COLORADO SPRINGS, Colo. — Ballot measure 2C has been getting a lot of attention in Colorado Springs, and we’re taking a closer look.

If passed, it would put in place a temporary .62 percent sales tax increase. That would generate $50 million a year to fix roads over the next five years. But there has been some controversy surrounding it.

Those who oppose 2C say the money will not be going to just fix the roads, but to other projects. But Mayor John Suthers says that’s not true.

Suthers said voters need to pay close attention to the wording in the ballot.

“That’s what says every single dime that is raised over these next five years from the increase in sales tax would go to road repairs and improvements. It can’t go anyplace else,” Suthers said.

But it’s the wording of the ballot that’s causing the issue.

“Now the ballot title says it’s for road and improvements. Improvements aren’t necessarily the roads,” former politician Douglas Bruce said.

City councilwoman Helen Collins said she represents the normal citizen who lives paycheck to paycheck and is not in favor of a higher tax.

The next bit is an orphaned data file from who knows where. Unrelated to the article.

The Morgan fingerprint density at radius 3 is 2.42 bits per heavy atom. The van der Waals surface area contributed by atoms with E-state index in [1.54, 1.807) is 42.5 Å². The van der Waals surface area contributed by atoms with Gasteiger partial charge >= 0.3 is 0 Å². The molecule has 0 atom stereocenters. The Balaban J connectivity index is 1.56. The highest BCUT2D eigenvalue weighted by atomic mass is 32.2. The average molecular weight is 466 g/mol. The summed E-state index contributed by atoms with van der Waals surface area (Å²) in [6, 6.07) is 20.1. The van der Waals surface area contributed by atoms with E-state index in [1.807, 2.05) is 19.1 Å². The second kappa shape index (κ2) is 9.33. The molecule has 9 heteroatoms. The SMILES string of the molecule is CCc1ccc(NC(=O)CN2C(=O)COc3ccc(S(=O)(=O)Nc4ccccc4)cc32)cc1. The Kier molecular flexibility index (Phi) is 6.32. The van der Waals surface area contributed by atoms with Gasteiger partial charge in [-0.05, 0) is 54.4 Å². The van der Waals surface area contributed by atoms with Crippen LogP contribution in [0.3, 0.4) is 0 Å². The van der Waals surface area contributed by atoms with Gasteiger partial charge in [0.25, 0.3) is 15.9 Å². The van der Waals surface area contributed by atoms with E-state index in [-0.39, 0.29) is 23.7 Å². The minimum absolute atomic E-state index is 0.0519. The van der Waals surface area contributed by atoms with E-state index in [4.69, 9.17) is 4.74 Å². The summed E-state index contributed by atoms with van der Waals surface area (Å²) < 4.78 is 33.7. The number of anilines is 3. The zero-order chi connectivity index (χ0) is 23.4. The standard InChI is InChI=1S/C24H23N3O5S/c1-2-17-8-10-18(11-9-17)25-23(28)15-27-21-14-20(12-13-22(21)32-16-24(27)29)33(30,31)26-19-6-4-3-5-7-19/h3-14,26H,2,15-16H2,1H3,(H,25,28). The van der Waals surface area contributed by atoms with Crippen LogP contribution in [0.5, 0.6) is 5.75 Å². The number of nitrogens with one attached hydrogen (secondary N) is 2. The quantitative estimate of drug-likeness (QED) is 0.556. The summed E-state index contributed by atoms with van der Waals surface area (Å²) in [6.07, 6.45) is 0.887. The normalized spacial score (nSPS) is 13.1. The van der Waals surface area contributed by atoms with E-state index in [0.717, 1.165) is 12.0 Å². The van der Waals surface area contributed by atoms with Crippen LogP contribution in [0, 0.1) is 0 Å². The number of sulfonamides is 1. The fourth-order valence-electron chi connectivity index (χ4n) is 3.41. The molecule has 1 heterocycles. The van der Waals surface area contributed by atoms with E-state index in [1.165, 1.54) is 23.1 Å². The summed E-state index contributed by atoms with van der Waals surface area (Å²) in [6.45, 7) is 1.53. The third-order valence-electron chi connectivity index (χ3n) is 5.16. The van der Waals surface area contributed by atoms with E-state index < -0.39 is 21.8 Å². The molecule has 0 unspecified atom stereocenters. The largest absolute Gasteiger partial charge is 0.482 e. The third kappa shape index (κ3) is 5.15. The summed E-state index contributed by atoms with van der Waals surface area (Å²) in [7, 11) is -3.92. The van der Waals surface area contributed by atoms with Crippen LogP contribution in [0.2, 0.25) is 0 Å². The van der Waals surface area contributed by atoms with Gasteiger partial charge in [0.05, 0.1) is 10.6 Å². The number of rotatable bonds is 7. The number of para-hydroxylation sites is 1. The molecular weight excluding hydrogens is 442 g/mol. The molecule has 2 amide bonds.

“Well the tax increase we go from 33rd in the country down to 17th to highest sales tax in the country and I don’t support that,” Collins said.

Collins also said she still believes the money from 2C will go toward building a downtown arena instead of roads. City officials said they have a list on their website with a proposed paving plan for five years if the measure passes.

City auditor Denny Nester said the money will be set aside in a special revenue fund, which means it can’t be moved without going back to the citizens to vote on it.

“If we all have very nice roads and there is no longer a need for that, we could always go back to the voters and say this fund has $2 left in it and we would like to use it for project X and voters approve then it could be moved,” Nester said.

Retired political science professor Bob Loevy said Colorado Springs has an interesting voting dynamic.

“Politically they are Republican, generally they are conservative, but they tend to vote for tax issues,” Loevy said.

Loevy said that’s especially true for tax issues the voters can see.

“The potholes, the cracks in the paving, everyone can clearly see what they are going to get for their money. Based on the past tradition for voting for road tax increases, this one should pass easily,” Loevy said.

If you are concerned about where city funds are being used, you can call 719-385-ADTR or go to city website to see a complete 2015 Audit Report.